Good evening, bloggers! Congrats to J.R. Rogue on the release of her new book, I Like You, I Love Her. Here’s a quick review:
In a lot of ways, I was one of the lucky ones. My high school crush liked me back. It should have been magic and fire, but it was tragic and brutal. I wrote it that way, anyways.
His name was Bryan Winthrop. He was our high school basketball star. The prom king. The most beautiful boy I had ever laid eyes on. He liked me — the theatre geek who never should have caught his eye — but he loved her.
Alternating from her high school days to ten years later, Severin Thompson tells her story of her involvement with Bryan Winthrop. Severin was always drawn to the boy she never could have. He was meant for someone else, after all. During the homecoming dance, however, a mistake is made and the gossip quickly spreads. Ten years later, Severin drives back from Los Angeles to her childhood home in Kansas. Although she’d built a new life in L.A., Severin never denied her constant thoughts of her old crush, Bryan. When they do see each other again, it all comes back to her. The betrayal. Their unhealthy involvement. Their hurting the ones they love. Nevertheless, Severin hangs on to the false hope that Bryan will finally come through for her, that just maybe she can feed her addiction again.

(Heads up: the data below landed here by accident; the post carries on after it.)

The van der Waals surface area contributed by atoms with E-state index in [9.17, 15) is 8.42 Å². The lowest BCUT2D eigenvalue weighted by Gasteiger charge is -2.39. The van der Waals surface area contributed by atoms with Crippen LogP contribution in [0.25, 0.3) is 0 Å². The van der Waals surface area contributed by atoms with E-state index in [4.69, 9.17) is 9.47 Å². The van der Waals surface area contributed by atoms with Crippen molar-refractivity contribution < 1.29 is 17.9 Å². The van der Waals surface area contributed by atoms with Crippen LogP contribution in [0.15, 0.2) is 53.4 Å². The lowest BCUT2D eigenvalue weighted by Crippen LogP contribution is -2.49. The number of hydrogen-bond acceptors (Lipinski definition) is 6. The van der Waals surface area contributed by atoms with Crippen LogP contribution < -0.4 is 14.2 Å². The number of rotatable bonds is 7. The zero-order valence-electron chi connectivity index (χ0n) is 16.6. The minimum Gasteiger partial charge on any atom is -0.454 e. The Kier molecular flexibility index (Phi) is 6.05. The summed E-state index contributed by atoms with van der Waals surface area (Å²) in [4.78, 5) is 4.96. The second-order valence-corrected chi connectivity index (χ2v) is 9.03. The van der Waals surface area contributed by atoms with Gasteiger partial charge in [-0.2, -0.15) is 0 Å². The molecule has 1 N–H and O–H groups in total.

This story is a work of fiction, based on the author’s high school days. I think it was well-written. At times, I’d get annoyed with Severin because she’d been obsessing and chasing a guy who never intended to change, who made one excuse after another, who claimed to like her, but the excuses and pity parties never ended. Still, Severin lived on false hope for years. I really like the author’s poetic writing in her novels and how the topic of her stories really connect with many readers who can relate to such heartache. This story tells us that it’s normal to make mistakes, that we can learn from them. Letting go can be difficult, despite how we feel about someone. But, sometimes, we have to think about what’s more important. Once I got toward the end of the novel, I really understood why the book got its title.
If you haven’t check out her work, I encourage you to do so. Feel free to post your comments. Happy reading!
*I received this copy from the author, in exchange for an honest review.
About the author: J.R. Rogue first put pen to paper at the age of fifteen after developing an unrequited high school crush and has never stopped writing about heartache. She has published multiple volumes of poetry, such as Tell Me Where It Hurts, All Of My Bullshit Truths; Exits, Desires, & Slow Fires, and three novels, Burning Muses, Background Music, and Kiss Me Like You Mean It. Two of her poetry collections, La Douleur Exquise and Exits, Desires, & Slow Fires, have been Goodreads Choice Awards Nominees. She can be found on Instagram, Facebook, and Twitter. For more info, click here.